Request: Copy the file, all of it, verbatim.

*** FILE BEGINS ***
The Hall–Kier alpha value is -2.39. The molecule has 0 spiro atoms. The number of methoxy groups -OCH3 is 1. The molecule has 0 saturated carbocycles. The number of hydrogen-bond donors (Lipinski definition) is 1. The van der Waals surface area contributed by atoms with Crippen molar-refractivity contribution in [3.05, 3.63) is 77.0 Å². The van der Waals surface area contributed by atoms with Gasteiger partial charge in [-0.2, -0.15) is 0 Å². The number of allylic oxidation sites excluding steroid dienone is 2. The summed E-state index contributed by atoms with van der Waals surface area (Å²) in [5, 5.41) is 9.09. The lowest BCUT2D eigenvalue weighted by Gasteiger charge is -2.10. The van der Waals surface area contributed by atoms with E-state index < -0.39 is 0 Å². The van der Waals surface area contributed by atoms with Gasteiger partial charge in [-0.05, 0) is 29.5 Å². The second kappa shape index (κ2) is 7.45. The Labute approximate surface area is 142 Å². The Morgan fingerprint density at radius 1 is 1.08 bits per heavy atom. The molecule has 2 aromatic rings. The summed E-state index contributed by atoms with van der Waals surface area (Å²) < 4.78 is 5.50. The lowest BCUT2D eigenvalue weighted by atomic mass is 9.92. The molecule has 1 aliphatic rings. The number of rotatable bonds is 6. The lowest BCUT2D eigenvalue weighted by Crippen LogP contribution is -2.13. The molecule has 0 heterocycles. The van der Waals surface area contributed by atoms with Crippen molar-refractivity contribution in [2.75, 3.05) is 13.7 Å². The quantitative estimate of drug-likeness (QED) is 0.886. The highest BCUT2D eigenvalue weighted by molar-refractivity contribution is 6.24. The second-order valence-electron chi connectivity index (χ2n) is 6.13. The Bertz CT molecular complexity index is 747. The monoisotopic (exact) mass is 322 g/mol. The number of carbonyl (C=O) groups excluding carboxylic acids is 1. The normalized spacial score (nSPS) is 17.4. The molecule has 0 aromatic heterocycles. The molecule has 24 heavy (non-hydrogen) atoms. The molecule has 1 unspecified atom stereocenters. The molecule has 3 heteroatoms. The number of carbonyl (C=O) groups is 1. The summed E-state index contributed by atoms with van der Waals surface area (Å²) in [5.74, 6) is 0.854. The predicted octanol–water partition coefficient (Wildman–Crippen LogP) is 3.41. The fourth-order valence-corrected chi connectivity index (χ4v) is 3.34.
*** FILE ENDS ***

The Hall–Kier alpha value is -2.39. The molecule has 0 spiro atoms. The number of methoxy groups -OCH3 is 1. The molecule has 0 saturated carbocycles. The number of hydrogen-bond donors (Lipinski definition) is 1. The van der Waals surface area contributed by atoms with Crippen molar-refractivity contribution in [3.05, 3.63) is 77.0 Å². The van der Waals surface area contributed by atoms with Gasteiger partial charge in [-0.2, -0.15) is 0 Å². The number of allylic oxidation sites excluding steroid dienone is 2. The summed E-state index contributed by atoms with van der Waals surface area (Å²) in [5, 5.41) is 9.09. The lowest BCUT2D eigenvalue weighted by Gasteiger charge is -2.10. The van der Waals surface area contributed by atoms with E-state index < -0.39 is 0 Å². The van der Waals surface area contributed by atoms with Gasteiger partial charge in [-0.05, 0) is 29.5 Å². The second kappa shape index (κ2) is 7.45. The Labute approximate surface area is 142 Å². The Morgan fingerprint density at radius 1 is 1.08 bits per heavy atom. The molecule has 2 aromatic rings. The summed E-state index contributed by atoms with van der Waals surface area (Å²) < 4.78 is 5.50. The lowest BCUT2D eigenvalue weighted by atomic mass is 9.92. The molecule has 1 aliphatic rings. The number of rotatable bonds is 6. The lowest BCUT2D eigenvalue weighted by Crippen LogP contribution is -2.13. The molecule has 0 heterocycles. The van der Waals surface area contributed by atoms with Crippen molar-refractivity contribution in [2.75, 3.05) is 13.7 Å². The quantitative estimate of drug-likeness (QED) is 0.886. The highest BCUT2D eigenvalue weighted by molar-refractivity contribution is 6.24. The second-order valence-electron chi connectivity index (χ2n) is 6.13. The Bertz CT molecular complexity index is 747. The monoisotopic (exact) mass is 322 g/mol. The number of carbonyl (C=O) groups excluding carboxylic acids is 1. The normalized spacial score (nSPS) is 17.4. The molecule has 0 aromatic heterocycles. The molecule has 24 heavy (non-hydrogen) atoms. The molecule has 1 unspecified atom stereocenters. The molecule has 3 heteroatoms. The number of carbonyl (C=O) groups is 1. The summed E-state index contributed by atoms with van der Waals surface area (Å²) in [5.74, 6) is 0.854. The predicted octanol–water partition coefficient (Wildman–Crippen LogP) is 3.41. The fourth-order valence-corrected chi connectivity index (χ4v) is 3.34.